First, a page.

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What are the Signs of Alcohol Use Disorder?

Alcohol Use Disorder: When does drinking become a problem?

Drinking alcohol on occasion and in moderation doesn’t indicate a problem for most. But it’s also not unusual to underestimate the severity of your own drinking. According to the CDC, moderate drinking equates to one drink or less per day for women or two drinks or less per day for men. Anything beyond that falls under the heavy or binge drinking category. Does that surprise you? If so, it’s possible you have an alcohol use disorder. 

A person’s behavior is also a useful way to gauge if they may have an alcohol use disorder. Alcohol recovery programs often suggest looking for these red flags:

  • An inability to limit the amount of alcohol you drink.
  • Using alcohol in situations where it’s unsafe, such as driving or swimming.
  • Developing a tolerance so that you need to drink more to get the same effect.
  • Continuing to drink despite consequences like relationship or job problems. 
  • Experiencing signs of alcohol withdrawal like nausea, sweating and shaking when you don’t drink. 

If any of those sound familiar, you may have an alcohol use disorder. If you’re observing these in someone else, it should be cause for some concern. 

Alcohol Use Disorder Signs and Symptoms

When a person is consuming alcohol to excess, it’s difficult to hide all the signs. Alcohol lowers our inhibitions, so a person who is acting under the influence may behave inappropriately. The reaction to alcohol varies from person to person, but it can take the form of being overly friendly or amorous or irritable and trying to pick a fight.

Physical signs that someone is under the influence include slurred speech and compromised coordination and balance. The smell of alcohol on a person’s breath is pretty unmistakable, too, if you’ve ever smelled it. 

But what if the person you suspect of having an alcohol use disorder is careful not to drink in your presence? In that case, there are other behavioral and physical signs to watch for. 

Some “functioning alcoholics” are remarkably adept at showing up for work and powering through a hangover, and somehow holding their lives together, albeit with duct tape and baling wire. But the signs are still there. It’s hard to hide a hangover. 

Someone with an alcohol use disorder is also more apt to have financial trouble. Whether it’s because of mammoth bar tabs or irresponsible spending while on a bender, it is something frequently seena person dependent on alcohol will almost always plan things around drinking. Do you have a friend who will bail out on an otherwise fun activity unless they can drink during it? Do you avoid places where you won’t be able to drink?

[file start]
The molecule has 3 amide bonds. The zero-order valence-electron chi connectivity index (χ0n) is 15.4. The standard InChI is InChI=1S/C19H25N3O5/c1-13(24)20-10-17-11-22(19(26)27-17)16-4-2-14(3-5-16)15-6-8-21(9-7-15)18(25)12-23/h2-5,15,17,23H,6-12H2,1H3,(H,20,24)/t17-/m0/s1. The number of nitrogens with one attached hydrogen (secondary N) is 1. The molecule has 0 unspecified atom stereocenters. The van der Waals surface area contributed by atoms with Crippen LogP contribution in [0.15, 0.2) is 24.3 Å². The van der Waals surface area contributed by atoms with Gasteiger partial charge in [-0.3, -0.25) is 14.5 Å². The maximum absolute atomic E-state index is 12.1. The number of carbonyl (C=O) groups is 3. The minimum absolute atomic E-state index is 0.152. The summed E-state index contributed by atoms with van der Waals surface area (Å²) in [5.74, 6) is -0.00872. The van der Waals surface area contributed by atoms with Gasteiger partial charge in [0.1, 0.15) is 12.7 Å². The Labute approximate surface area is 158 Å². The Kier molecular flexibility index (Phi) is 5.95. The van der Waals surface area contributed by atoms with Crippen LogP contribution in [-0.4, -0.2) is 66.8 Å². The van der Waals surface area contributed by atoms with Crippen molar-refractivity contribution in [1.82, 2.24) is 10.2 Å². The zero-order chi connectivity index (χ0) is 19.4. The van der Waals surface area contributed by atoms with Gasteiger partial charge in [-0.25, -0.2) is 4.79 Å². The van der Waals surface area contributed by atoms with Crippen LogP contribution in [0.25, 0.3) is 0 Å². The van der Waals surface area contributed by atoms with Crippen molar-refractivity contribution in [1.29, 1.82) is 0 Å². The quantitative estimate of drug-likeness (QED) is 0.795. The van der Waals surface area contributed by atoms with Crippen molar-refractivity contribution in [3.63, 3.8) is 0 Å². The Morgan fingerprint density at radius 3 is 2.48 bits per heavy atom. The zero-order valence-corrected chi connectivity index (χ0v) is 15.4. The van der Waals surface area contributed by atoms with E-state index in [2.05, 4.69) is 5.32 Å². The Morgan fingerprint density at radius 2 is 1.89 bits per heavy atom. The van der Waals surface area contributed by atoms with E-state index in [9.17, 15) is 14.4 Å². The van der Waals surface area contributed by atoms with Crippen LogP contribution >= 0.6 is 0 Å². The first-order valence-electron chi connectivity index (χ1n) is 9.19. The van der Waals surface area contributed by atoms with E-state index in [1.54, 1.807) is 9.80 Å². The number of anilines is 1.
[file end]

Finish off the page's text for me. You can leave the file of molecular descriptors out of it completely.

Finally, there are the physical effects that come from consuming alcohol to excess. Redness of the eyes is a common one. Shaking or trembling hands is another, particularly in the later stages of alcohol dependence; it becomes hard to hide shaking when alcohol is unavailable. The longer someone drinks to excess, the more pronounced the physical signs become. 

Alcohol rehabilitation programs are full of patients with digestive problems like gastritis or esophageal ulcers. Liver problems, such as cirrhosis, can cause yellowing of the skin and eyes and bleeding and bruising easily. Swelling of the legs or belly is another side effect of a hard-drinking lifestyle. 

How to Get Help

At this point, it may be clear to you that you or someone you know has a problem with alcohol. Perhaps you suspected already but the information laid out before you makes it impossible to deny. Undoubtedly, the next question in your mind is, “What can I do about it?” 

The answers are simpler than you might expect. Simple does not always mean easy, of course, but there isn’t a lot of guesswork here. Alcohol recovery programs have a solid track record of helping people transform their lives. Much research has been done on alcohol and drug dependency in recent decades. Alcohol rehabilitation programs are more effective today than ever before. 

Are you worried about a friend or loved one? Read about how to help your addicted friend here. If your own relationship with alcohol has you concerned, then it’s time for some reflection and honesty with yourself. Chances are you have already tried to limit your drinking with mixed results. Some part of you, at least, recognizes that you could benefit from some outside help. 

Let’s talk about what we can do to help you or your loved one reclaim their life. We know what it’s like to live with an alcohol use disorder, and we know how to support you in healing.

Give us a call anytime; Promises Brazos Valley can help 19794260086

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